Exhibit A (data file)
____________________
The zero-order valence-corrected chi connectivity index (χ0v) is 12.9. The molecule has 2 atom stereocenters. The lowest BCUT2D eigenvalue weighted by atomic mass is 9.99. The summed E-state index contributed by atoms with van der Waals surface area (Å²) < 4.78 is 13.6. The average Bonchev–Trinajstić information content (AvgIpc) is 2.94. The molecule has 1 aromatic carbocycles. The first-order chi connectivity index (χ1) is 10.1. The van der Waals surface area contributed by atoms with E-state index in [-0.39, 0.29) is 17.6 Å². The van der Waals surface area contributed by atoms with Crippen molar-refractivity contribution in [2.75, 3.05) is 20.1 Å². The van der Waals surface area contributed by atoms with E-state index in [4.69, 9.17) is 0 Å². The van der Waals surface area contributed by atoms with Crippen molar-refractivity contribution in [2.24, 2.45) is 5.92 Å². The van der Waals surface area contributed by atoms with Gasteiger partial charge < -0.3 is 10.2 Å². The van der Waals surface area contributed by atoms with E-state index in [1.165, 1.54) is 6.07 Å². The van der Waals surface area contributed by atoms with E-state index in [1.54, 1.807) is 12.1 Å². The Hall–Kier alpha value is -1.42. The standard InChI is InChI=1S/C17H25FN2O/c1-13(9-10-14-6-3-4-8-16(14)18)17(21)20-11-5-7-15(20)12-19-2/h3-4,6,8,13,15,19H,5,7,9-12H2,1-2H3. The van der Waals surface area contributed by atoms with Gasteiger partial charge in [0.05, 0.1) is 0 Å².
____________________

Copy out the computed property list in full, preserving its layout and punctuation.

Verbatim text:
The zero-order valence-corrected chi connectivity index (χ0v) is 12.9. The molecule has 2 atom stereocenters. The lowest BCUT2D eigenvalue weighted by atomic mass is 9.99. The summed E-state index contributed by atoms with van der Waals surface area (Å²) < 4.78 is 13.6. The average Bonchev–Trinajstić information content (AvgIpc) is 2.94. The molecule has 1 aromatic carbocycles. The first-order chi connectivity index (χ1) is 10.1. The van der Waals surface area contributed by atoms with E-state index in [-0.39, 0.29) is 17.6 Å². The van der Waals surface area contributed by atoms with Crippen molar-refractivity contribution in [2.75, 3.05) is 20.1 Å². The van der Waals surface area contributed by atoms with E-state index in [4.69, 9.17) is 0 Å². The van der Waals surface area contributed by atoms with Crippen molar-refractivity contribution in [2.24, 2.45) is 5.92 Å². The van der Waals surface area contributed by atoms with Gasteiger partial charge < -0.3 is 10.2 Å². The van der Waals surface area contributed by atoms with E-state index in [1.165, 1.54) is 6.07 Å². The van der Waals surface area contributed by atoms with E-state index in [1.54, 1.807) is 12.1 Å². The Hall–Kier alpha value is -1.42. The standard InChI is InChI=1S/C17H25FN2O/c1-13(9-10-14-6-3-4-8-16(14)18)17(21)20-11-5-7-15(20)12-19-2/h3-4,6,8,13,15,19H,5,7,9-12H2,1-2H3. The van der Waals surface area contributed by atoms with Gasteiger partial charge in [0.05, 0.1) is 0 Å².